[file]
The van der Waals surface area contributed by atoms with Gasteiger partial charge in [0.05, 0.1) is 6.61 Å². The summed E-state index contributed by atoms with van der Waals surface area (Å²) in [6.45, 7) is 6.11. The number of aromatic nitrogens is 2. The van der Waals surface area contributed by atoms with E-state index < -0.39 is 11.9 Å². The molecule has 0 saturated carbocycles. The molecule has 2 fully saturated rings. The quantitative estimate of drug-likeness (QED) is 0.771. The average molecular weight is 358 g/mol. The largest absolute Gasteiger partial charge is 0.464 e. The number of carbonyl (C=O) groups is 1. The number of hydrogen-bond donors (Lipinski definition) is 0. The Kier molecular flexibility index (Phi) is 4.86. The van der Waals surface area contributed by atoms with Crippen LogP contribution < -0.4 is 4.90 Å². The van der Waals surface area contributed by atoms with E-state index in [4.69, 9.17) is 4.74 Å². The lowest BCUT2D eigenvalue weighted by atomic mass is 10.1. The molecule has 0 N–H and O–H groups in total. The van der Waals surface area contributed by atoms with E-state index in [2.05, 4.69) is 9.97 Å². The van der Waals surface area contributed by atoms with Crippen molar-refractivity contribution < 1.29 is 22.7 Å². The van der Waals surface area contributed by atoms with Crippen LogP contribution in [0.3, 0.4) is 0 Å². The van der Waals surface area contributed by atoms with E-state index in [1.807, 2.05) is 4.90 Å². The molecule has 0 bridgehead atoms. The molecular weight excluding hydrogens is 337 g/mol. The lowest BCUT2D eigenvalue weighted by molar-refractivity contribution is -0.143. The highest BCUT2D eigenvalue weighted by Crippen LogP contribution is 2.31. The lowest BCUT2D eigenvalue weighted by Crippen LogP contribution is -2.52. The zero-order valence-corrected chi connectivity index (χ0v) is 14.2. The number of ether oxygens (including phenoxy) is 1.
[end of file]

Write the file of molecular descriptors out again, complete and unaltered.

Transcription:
The van der Waals surface area contributed by atoms with Gasteiger partial charge in [0.05, 0.1) is 6.61 Å². The summed E-state index contributed by atoms with van der Waals surface area (Å²) in [6.45, 7) is 6.11. The number of aromatic nitrogens is 2. The van der Waals surface area contributed by atoms with E-state index < -0.39 is 11.9 Å². The molecule has 0 saturated carbocycles. The molecule has 2 fully saturated rings. The quantitative estimate of drug-likeness (QED) is 0.771. The average molecular weight is 358 g/mol. The largest absolute Gasteiger partial charge is 0.464 e. The number of carbonyl (C=O) groups is 1. The number of hydrogen-bond donors (Lipinski definition) is 0. The Kier molecular flexibility index (Phi) is 4.86. The van der Waals surface area contributed by atoms with Crippen LogP contribution < -0.4 is 4.90 Å². The van der Waals surface area contributed by atoms with E-state index in [4.69, 9.17) is 4.74 Å². The lowest BCUT2D eigenvalue weighted by atomic mass is 10.1. The molecule has 0 N–H and O–H groups in total. The van der Waals surface area contributed by atoms with E-state index in [2.05, 4.69) is 9.97 Å². The van der Waals surface area contributed by atoms with Crippen molar-refractivity contribution < 1.29 is 22.7 Å². The van der Waals surface area contributed by atoms with Crippen LogP contribution in [0.3, 0.4) is 0 Å². The van der Waals surface area contributed by atoms with E-state index in [1.807, 2.05) is 4.90 Å². The molecule has 0 bridgehead atoms. The molecular weight excluding hydrogens is 337 g/mol. The lowest BCUT2D eigenvalue weighted by molar-refractivity contribution is -0.143. The highest BCUT2D eigenvalue weighted by Crippen LogP contribution is 2.31. The lowest BCUT2D eigenvalue weighted by Crippen LogP contribution is -2.52. The zero-order valence-corrected chi connectivity index (χ0v) is 14.2. The number of ether oxygens (including phenoxy) is 1.